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The foreman from the labor movement Ferdinand Domela Nieuwenhuis (1846-1919) chose Hilversum as his residence because of his wife’s failing health, the opportunities to play for his son and his ties to the Hilversum printing company Nonhebel. There the anarchist magazine De Vrije Socialist was printed.
F. Netscher described in the Hollandse Revue in 1903 the neighborhood where Domela Nieuwenhuis had taken up residence… Rows of houses built together are not found there; everything is kept in the villa style. Architects who build ‘modern’ test their strengths in houses with bay windows, arched windows, whitewashed walls and roofs with red tiles that protrude beyond the facade. And carry white chimneys: -a stew of the Dutch villa, the English cottage and the Swiss Alpine house. All those white building knobs are separated from each other by iron gates with narrow entrances or wooden gallows arches. And it’s called fresh, and cheerful, and sweet. – On one of these roads, through a building site in operation, the so-called Schooklaan, between villas under construction, on a crunching gravel road, bare, not yet planted, with a large piece of outside sky above it, there is a cheerful, coquettish, clean villa house with a large arched window-door in the front, and plenty of light and air all around. Domela Nieuwenhuis lives there.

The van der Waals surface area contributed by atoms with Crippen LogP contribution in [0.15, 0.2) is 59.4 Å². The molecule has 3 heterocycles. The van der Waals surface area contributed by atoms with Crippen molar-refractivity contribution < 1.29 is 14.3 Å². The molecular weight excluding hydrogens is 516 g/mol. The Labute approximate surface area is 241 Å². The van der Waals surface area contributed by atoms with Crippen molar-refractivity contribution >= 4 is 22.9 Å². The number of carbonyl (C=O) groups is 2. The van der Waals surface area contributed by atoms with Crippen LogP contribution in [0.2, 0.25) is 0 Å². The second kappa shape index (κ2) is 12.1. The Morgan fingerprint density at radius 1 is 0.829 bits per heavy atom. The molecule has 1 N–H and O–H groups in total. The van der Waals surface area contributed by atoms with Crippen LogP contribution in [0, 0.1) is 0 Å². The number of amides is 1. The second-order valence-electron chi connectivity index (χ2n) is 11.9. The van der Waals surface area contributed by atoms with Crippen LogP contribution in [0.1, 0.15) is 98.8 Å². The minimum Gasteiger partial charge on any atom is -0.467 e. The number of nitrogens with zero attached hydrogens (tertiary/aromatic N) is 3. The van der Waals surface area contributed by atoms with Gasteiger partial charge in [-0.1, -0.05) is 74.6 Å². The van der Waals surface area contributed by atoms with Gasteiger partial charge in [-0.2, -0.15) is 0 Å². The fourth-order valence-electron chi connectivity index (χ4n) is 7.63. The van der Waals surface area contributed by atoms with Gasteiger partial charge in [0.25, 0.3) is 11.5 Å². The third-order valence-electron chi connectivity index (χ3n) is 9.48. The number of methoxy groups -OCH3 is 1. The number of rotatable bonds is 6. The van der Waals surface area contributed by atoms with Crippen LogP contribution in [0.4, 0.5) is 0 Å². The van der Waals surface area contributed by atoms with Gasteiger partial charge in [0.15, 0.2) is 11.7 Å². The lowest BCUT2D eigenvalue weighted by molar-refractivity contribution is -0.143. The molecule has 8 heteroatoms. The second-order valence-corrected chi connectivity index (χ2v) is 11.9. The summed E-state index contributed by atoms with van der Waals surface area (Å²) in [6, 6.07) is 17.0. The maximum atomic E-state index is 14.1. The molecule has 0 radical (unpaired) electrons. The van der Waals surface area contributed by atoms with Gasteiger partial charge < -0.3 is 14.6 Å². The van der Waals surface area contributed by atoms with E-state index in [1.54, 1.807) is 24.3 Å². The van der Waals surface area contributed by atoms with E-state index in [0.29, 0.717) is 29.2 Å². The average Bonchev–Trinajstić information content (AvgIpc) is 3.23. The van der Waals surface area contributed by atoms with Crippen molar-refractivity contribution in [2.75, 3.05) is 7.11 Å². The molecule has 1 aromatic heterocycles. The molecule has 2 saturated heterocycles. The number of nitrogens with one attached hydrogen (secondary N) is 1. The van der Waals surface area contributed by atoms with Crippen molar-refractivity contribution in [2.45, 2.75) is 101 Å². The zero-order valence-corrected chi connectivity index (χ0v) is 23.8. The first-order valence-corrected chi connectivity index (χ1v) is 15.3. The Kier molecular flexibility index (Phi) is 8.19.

What a contradiction, Netscher thought, that this man lives in a villa area, which is ruled by capitalism and rich people. The villa was named Annie after the first child of Domela Nieuwenhuis and Johanna Egberta Godthelp, who died in 1899. Domela does not seem to have spent much time in Hilversum. The villa was rented out during the summer months. Domela died there in 1919. The villa was sold in 1921.
Source: Annette Koenders, Hilversum. Architectuur en Stedenbouw 1850-1940, Zwolle (2001).
Burgemeester Schooklaan 20